A German satirist faces court action after insulting Turkish president Recep Tayyip Erdogan on television.
Chancellor Angela Merkel, in granting Turkey's request to allow the prosecution of Jan Boehmermann, cast her decision as adherence to the country's laws against insulting heads of state: "In a state governed by the rule of law, it's not the domain of the government, but rather the prosecutors and the courts, to weigh individual rights."
But critics say the law itself is an unacceptable infringement of essential freedoms, and point to another issue weighing heavily on Merkel's mind: the need to keep Turkey sweet so it will accept more refugees.
The furor has centered on Boehmermann, a comedian with public broadcaster ZDF who two weeks ago recited a poem about Erdogan that plumbed the depths of bawdiness in an effort to test the boundaries of acceptable satire under a law protecting foreign heads of state from libel. Merkel says her decision wasn't a prejudgment on the satirist's culpability.
Turkey's Deputy Prime Minister Numan Kurtulmus said on Monday that the German comedian had committed a "crime against humanity" by insulting the Turkish head of state. "No one has the right to insult" Erdogan, Kurtulmus told reporters. Erdogan himself also filed a complaint with German prosecutors seeking legal action.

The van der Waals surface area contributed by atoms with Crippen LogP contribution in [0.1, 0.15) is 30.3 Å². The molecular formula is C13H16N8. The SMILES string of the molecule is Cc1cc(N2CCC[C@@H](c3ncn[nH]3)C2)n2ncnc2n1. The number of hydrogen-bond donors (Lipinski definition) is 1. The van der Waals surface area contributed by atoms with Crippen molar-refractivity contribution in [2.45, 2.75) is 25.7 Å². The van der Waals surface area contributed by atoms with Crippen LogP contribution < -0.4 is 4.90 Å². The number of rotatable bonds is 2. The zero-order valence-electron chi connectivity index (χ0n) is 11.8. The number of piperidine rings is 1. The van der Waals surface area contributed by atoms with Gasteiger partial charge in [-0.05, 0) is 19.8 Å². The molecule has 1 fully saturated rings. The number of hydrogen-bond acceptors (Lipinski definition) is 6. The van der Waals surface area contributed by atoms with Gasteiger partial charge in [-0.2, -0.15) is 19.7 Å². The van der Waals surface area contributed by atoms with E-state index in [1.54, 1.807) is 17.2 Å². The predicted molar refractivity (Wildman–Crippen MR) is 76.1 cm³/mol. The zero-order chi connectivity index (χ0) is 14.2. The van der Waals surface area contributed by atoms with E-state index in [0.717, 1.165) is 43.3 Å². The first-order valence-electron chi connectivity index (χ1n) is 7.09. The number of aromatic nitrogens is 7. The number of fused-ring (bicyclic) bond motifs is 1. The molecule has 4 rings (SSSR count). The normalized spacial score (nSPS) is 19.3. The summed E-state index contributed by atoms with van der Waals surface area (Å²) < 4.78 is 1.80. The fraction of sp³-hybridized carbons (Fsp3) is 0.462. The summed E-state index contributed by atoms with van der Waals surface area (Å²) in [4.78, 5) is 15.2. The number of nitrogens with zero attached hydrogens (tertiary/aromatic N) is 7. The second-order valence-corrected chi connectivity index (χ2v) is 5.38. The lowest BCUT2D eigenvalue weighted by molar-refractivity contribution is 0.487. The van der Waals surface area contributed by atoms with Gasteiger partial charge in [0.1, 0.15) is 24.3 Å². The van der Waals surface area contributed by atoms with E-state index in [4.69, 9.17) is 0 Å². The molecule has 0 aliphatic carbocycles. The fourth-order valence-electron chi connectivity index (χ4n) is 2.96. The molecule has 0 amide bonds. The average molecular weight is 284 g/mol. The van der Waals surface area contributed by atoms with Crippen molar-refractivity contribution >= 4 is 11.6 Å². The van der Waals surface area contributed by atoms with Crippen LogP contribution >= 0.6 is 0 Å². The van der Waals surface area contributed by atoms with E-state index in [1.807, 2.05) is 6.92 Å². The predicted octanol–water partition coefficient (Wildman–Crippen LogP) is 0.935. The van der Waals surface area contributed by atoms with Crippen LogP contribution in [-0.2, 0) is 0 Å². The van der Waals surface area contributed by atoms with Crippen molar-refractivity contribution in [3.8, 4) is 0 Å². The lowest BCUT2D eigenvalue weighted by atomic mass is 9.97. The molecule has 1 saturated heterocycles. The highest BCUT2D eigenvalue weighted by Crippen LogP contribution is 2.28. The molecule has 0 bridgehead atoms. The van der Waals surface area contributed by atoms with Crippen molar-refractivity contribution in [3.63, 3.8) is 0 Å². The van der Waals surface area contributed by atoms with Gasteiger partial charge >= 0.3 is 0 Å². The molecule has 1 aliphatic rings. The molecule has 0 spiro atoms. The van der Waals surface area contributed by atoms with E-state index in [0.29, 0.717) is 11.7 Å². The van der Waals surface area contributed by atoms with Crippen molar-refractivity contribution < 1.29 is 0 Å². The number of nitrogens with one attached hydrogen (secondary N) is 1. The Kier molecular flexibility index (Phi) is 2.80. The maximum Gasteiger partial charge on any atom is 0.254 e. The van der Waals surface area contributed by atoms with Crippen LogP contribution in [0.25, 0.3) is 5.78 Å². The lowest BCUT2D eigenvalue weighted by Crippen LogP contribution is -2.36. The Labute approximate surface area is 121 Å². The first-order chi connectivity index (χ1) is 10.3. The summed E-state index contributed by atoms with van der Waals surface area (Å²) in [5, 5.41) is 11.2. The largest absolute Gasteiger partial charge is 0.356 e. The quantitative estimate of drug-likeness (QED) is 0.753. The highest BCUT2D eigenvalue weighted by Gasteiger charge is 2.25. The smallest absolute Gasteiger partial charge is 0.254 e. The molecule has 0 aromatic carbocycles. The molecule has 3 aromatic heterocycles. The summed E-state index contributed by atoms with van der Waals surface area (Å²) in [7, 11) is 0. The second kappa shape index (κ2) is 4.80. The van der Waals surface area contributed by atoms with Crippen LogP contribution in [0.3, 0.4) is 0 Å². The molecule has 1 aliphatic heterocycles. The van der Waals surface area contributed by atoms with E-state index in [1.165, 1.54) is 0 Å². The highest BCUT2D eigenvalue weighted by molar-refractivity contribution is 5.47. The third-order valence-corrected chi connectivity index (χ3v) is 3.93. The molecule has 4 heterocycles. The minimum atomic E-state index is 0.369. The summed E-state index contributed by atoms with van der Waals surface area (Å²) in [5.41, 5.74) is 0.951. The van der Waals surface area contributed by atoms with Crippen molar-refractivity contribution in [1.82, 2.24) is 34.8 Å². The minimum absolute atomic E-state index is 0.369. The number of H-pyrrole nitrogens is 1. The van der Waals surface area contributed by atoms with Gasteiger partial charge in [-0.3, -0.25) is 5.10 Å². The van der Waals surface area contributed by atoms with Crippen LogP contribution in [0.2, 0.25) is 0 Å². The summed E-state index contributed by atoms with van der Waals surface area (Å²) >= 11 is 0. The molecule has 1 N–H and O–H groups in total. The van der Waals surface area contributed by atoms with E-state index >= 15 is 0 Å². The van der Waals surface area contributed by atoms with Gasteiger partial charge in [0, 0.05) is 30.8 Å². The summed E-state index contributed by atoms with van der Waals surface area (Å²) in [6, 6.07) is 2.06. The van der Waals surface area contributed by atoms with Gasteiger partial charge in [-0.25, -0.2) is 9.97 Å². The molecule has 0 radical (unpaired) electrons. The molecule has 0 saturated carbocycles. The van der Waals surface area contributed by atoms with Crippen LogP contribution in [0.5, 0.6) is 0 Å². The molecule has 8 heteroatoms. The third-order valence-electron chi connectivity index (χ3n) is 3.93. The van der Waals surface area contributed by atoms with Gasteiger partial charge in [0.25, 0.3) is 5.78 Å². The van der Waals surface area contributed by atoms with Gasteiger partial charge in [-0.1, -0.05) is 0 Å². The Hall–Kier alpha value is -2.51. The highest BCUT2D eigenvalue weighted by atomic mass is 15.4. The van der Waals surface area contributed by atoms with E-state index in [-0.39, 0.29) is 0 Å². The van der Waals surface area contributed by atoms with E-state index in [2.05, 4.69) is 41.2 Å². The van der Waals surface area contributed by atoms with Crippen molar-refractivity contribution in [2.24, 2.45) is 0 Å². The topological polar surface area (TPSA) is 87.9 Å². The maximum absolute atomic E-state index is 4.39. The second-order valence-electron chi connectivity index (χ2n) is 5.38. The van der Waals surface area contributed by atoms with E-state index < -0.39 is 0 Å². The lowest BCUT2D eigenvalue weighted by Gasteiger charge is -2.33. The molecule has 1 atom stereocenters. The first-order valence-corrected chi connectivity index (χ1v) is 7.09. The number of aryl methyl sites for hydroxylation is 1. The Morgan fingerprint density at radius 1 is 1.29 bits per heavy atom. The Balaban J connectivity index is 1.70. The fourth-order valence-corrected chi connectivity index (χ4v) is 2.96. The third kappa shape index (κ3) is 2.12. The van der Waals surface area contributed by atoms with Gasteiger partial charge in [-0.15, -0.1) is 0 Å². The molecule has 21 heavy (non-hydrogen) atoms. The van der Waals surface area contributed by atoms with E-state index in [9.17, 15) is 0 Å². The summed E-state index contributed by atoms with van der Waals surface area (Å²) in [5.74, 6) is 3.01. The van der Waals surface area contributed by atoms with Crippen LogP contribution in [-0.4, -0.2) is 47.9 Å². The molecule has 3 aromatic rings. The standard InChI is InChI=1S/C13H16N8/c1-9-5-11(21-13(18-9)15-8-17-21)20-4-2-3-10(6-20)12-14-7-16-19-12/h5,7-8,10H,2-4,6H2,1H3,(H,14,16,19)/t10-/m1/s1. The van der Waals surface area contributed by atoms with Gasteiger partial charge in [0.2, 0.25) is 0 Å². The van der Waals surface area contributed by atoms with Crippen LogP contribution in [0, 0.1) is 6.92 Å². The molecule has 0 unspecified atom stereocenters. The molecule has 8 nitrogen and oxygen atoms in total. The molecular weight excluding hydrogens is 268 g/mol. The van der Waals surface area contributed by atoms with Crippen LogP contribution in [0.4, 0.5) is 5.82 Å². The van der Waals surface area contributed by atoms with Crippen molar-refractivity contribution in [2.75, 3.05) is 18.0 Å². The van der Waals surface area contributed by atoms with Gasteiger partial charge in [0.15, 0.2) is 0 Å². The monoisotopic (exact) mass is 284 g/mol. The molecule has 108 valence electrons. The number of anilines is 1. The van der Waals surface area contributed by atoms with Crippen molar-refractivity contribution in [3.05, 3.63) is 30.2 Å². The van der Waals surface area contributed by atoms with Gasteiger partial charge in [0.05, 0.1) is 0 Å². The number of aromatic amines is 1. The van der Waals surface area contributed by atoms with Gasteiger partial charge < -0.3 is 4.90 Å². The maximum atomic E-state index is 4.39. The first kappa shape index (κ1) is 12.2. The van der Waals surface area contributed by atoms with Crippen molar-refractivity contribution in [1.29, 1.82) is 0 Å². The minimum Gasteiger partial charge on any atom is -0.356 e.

Boehmermann would receive no more than a small fine if convicted, according to legal experts. The poem was designed to test German limits on free speech, writes the BBC.
In true Boehmermann fashion, the poem was more complicated than simply a string of obscenities.
It was prefaced with an explanation that the poem was illegal in Germany, in reference to an Erdogan parody on German TV that the Turkish president had taken offence to days before.
The joke presumably was that in Germany you could be fined or even jailed for saying something so childish; and it highlighted Germany's own problematic issues with free speech.
That is why Boehmermann refuses to back down. "What appears to have been overlooked is that the poem was not broadcast on its own, but rather as part of an overall presentation about what is allowed in Germany and what isn't," as his lawyer explained on Thursday.
Merkel says her government will seek to scrap the lèse-majesté law, but the circumstances have already deeply embarrassed Germany's political establishment.
Erdogan, notoriously thin-skinned, has cracked down on press freedom in his own country, and built himself a marvelous palace at public expense.